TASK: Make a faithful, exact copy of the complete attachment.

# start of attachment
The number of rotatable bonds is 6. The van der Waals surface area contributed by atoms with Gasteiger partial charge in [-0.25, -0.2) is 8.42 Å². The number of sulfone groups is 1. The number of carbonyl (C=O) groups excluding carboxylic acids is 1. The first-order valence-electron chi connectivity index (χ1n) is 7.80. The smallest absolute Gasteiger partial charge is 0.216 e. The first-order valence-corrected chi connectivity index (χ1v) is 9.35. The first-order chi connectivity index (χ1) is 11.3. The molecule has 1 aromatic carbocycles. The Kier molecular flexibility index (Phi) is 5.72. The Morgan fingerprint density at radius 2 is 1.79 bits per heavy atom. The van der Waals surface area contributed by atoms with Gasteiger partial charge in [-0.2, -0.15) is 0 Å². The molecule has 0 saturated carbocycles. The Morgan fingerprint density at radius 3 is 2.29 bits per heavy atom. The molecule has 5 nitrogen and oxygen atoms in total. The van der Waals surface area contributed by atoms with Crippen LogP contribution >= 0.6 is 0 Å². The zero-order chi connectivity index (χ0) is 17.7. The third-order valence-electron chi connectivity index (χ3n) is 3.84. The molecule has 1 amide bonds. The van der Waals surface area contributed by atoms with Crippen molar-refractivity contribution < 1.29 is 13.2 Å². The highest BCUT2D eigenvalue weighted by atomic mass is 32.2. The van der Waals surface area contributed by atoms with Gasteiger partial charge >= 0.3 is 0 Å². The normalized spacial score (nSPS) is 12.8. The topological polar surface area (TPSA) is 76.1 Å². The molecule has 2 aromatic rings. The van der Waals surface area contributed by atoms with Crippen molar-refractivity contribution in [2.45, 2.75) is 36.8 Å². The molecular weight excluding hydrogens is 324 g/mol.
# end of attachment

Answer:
The number of rotatable bonds is 6. The van der Waals surface area contributed by atoms with Gasteiger partial charge in [-0.25, -0.2) is 8.42 Å². The number of sulfone groups is 1. The number of carbonyl (C=O) groups excluding carboxylic acids is 1. The first-order valence-electron chi connectivity index (χ1n) is 7.80. The smallest absolute Gasteiger partial charge is 0.216 e. The first-order valence-corrected chi connectivity index (χ1v) is 9.35. The first-order chi connectivity index (χ1) is 11.3. The molecule has 1 aromatic carbocycles. The Kier molecular flexibility index (Phi) is 5.72. The Morgan fingerprint density at radius 2 is 1.79 bits per heavy atom. The van der Waals surface area contributed by atoms with Gasteiger partial charge in [-0.2, -0.15) is 0 Å². The molecule has 0 saturated carbocycles. The Morgan fingerprint density at radius 3 is 2.29 bits per heavy atom. The molecule has 5 nitrogen and oxygen atoms in total. The van der Waals surface area contributed by atoms with Crippen LogP contribution >= 0.6 is 0 Å². The zero-order chi connectivity index (χ0) is 17.7. The third-order valence-electron chi connectivity index (χ3n) is 3.84. The molecule has 1 amide bonds. The van der Waals surface area contributed by atoms with Crippen molar-refractivity contribution < 1.29 is 13.2 Å². The highest BCUT2D eigenvalue weighted by atomic mass is 32.2. The van der Waals surface area contributed by atoms with Gasteiger partial charge >= 0.3 is 0 Å². The normalized spacial score (nSPS) is 12.8. The topological polar surface area (TPSA) is 76.1 Å². The molecule has 2 aromatic rings. The van der Waals surface area contributed by atoms with Crippen molar-refractivity contribution in [2.45, 2.75) is 36.8 Å². The molecular weight excluding hydrogens is 324 g/mol.